Ten Healthy Breakfasts in Ten Minutes or LessSpring Roll SoupWheatberry and Edamame Salad

 

Salads

For medical students in basic sciences, a salad can be a great “energy” lunch that lets you stay alert in class.  For students on rotations and residents, a fresh salad is a great lunch and an even better middle of the night meal when you are on call.

The concept couldn’t be easier – put lettuce, spinach, or the greens of your choice in a big container.  Top with protein, cheese, veggies, nuts and/or fruit.  If you don’t care what it looks like, it’s also really easy to dump it all in a big zip-lock bag.  When it’s time to eat, pour the salad dressing in the bag with the salad, shake, and then serve yourself from the bag.

Protein:  Beans from a can, beans you make yourself with a crockpot or pressure cooker (which saves money and avoid excess salt and additives), canned tuna, cooked chicken from the deli, prepackaged meats (look at the labels to make sure you aren’t getting a lot of additives you don’t want), shrimp, etc.

Cheese:  Shredded cheddar, Monterey jack or Mexican cheese (reduced fat or regular), feta, goat cheese, thin slices of parmesan

Veggies:  Any leftover in your refrigerator!  Another good idea for this is to buy what you need for a mirepoix when you do your once a week shopping.  A mirepoix is the basis of  French cooking and is one part onions, one part carrots, and one part celery.  The Cajun trinity is similar but substitutes green bell pepper for the carrots.  If you buy the ingredients for a mirepox (or trinity) and chop it up on the weekend, you can use handfuls in salads, omelets, soups, etc all week.  (You can add other things, too, like mushrooms, red bell pepper, etc – anything that can be eaten raw).  If its a really busy week and you don’t have time to chop up vegetables, you can used canned green beans, corn, beets… whatever vegetables you like.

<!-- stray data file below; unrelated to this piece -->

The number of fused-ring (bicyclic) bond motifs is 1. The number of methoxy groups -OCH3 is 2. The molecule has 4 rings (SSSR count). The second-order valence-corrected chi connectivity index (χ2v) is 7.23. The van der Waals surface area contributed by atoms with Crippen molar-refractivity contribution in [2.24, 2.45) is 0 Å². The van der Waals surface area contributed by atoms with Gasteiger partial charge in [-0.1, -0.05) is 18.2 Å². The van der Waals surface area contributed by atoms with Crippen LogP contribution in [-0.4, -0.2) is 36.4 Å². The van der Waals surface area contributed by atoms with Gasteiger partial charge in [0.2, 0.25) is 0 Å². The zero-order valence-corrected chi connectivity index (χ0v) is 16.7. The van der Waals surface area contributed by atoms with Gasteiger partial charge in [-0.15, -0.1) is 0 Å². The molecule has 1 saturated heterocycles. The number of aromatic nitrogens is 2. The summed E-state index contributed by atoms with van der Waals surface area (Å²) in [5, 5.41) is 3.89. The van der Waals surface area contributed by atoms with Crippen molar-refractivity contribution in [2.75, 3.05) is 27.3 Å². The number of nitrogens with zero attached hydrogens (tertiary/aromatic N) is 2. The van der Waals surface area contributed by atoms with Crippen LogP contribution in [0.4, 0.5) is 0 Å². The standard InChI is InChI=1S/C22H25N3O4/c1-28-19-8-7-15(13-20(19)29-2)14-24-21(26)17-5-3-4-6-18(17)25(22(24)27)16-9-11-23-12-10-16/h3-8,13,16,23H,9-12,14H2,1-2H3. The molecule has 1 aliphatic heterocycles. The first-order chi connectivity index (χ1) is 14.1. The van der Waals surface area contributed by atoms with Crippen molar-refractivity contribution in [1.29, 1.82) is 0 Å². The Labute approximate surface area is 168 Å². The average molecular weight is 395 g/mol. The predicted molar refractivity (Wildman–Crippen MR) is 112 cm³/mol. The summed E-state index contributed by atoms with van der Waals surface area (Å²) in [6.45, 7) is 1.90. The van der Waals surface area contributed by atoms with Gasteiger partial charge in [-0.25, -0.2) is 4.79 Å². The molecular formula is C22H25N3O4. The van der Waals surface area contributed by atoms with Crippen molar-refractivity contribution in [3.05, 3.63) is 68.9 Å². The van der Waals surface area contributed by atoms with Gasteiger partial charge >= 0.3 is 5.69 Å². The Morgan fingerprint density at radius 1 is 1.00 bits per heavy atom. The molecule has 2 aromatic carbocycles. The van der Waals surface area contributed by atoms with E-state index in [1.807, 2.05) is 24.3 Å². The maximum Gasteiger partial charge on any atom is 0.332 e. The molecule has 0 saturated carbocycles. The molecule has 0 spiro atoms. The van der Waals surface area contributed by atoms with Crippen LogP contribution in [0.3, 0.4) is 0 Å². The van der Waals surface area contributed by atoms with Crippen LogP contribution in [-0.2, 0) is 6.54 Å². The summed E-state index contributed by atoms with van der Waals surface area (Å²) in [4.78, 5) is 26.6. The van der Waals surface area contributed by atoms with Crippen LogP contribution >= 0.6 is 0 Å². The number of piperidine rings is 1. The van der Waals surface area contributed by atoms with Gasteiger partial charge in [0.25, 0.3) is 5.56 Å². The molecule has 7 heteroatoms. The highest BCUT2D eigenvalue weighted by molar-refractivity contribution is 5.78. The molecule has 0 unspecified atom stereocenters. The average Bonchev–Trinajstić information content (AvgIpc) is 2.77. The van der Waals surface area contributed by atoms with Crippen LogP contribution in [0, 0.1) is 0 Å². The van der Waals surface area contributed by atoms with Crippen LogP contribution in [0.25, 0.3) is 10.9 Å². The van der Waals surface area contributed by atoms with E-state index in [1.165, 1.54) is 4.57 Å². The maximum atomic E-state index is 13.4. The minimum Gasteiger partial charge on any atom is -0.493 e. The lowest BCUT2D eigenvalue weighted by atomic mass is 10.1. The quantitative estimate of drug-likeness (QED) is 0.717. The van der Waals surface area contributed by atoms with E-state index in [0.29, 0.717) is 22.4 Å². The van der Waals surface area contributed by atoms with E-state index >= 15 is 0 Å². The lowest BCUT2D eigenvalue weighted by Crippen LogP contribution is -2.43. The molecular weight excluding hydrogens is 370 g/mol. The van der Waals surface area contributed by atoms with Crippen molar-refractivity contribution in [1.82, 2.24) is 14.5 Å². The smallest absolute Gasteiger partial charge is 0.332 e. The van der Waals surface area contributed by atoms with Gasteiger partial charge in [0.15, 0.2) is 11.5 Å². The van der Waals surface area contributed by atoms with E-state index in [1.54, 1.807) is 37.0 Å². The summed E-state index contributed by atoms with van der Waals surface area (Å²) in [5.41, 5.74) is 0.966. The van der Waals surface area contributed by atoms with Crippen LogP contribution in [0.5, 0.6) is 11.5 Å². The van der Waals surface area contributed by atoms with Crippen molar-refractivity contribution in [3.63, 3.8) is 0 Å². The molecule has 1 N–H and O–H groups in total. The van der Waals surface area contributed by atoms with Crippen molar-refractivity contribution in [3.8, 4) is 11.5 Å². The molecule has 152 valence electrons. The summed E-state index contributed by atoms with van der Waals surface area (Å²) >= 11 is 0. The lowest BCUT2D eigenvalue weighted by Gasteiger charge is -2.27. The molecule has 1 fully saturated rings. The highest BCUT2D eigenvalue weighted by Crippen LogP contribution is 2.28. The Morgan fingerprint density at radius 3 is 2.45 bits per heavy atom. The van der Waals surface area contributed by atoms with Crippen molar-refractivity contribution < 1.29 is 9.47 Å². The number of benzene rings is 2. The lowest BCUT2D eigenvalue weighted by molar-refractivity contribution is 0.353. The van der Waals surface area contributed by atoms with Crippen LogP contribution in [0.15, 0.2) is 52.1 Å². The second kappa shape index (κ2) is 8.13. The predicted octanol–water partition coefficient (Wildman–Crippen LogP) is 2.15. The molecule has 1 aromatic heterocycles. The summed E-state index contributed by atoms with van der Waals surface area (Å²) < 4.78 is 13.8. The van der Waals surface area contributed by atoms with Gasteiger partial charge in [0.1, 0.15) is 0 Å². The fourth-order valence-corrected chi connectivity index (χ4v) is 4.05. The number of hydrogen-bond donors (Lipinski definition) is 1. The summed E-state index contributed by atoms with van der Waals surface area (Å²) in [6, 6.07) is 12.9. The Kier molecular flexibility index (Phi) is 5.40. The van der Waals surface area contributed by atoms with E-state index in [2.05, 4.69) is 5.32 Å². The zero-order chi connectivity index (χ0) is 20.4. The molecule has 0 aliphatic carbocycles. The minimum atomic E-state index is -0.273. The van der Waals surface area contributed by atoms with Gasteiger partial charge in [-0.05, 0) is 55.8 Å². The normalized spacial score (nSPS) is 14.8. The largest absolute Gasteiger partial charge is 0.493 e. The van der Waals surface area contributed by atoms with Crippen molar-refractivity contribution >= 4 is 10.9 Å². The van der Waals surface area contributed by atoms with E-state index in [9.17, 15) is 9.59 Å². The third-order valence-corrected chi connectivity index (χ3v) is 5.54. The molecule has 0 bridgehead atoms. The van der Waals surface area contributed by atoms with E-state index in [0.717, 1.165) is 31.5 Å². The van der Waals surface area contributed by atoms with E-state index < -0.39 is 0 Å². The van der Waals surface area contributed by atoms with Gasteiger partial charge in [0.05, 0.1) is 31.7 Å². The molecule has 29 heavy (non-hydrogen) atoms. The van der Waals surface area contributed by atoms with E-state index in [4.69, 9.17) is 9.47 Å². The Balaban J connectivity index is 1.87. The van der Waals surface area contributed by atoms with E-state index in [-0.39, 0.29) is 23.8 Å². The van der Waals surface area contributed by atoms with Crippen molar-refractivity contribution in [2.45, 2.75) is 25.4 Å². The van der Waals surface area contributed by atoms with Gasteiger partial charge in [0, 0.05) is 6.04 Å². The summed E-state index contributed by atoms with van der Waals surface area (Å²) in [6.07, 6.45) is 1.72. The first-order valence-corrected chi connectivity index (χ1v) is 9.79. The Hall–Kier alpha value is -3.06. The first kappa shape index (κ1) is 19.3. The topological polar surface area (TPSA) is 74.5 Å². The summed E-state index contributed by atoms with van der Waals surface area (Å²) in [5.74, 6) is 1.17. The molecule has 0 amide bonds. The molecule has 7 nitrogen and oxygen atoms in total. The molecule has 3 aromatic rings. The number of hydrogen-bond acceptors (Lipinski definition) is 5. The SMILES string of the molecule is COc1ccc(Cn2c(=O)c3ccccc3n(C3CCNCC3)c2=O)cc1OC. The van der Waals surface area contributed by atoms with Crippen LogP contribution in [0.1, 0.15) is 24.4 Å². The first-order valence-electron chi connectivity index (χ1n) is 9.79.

Nuts and/or fruits: Adding some dried fruits and nuts, sunflower seeds, etc, will add some extra nutrition.  Fresh fruits like blueberries, strawberries, sliced peaches are delicious in salads.  Canned fruits, especially mandarin oranges, are good, too.